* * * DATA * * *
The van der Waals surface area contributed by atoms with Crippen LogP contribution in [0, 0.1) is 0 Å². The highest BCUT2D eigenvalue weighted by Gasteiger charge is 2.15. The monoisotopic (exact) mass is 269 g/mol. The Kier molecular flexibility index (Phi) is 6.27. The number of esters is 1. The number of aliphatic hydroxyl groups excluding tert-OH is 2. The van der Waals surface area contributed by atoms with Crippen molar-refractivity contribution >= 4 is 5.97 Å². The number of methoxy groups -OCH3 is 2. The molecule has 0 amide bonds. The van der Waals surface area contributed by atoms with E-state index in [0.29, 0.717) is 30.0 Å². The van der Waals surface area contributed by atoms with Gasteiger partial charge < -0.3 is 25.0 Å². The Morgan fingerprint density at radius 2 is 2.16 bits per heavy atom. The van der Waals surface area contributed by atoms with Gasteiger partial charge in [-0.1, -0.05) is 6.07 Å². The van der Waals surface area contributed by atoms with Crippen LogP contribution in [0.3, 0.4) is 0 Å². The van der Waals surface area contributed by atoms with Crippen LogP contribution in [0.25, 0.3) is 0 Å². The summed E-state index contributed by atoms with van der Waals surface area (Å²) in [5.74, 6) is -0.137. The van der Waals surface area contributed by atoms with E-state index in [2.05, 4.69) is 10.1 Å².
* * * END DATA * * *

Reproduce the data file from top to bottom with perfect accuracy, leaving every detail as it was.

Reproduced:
The van der Waals surface area contributed by atoms with Crippen LogP contribution in [0, 0.1) is 0 Å². The highest BCUT2D eigenvalue weighted by Gasteiger charge is 2.15. The monoisotopic (exact) mass is 269 g/mol. The Kier molecular flexibility index (Phi) is 6.27. The number of esters is 1. The number of aliphatic hydroxyl groups excluding tert-OH is 2. The van der Waals surface area contributed by atoms with Crippen molar-refractivity contribution >= 4 is 5.97 Å². The number of methoxy groups -OCH3 is 2. The molecule has 0 amide bonds. The van der Waals surface area contributed by atoms with E-state index in [0.29, 0.717) is 30.0 Å². The van der Waals surface area contributed by atoms with Gasteiger partial charge < -0.3 is 25.0 Å². The Morgan fingerprint density at radius 2 is 2.16 bits per heavy atom. The van der Waals surface area contributed by atoms with Gasteiger partial charge in [-0.1, -0.05) is 6.07 Å². The van der Waals surface area contributed by atoms with Crippen LogP contribution in [0.3, 0.4) is 0 Å². The van der Waals surface area contributed by atoms with Crippen LogP contribution in [0.25, 0.3) is 0 Å². The summed E-state index contributed by atoms with van der Waals surface area (Å²) in [5.74, 6) is -0.137. The van der Waals surface area contributed by atoms with E-state index in [2.05, 4.69) is 10.1 Å².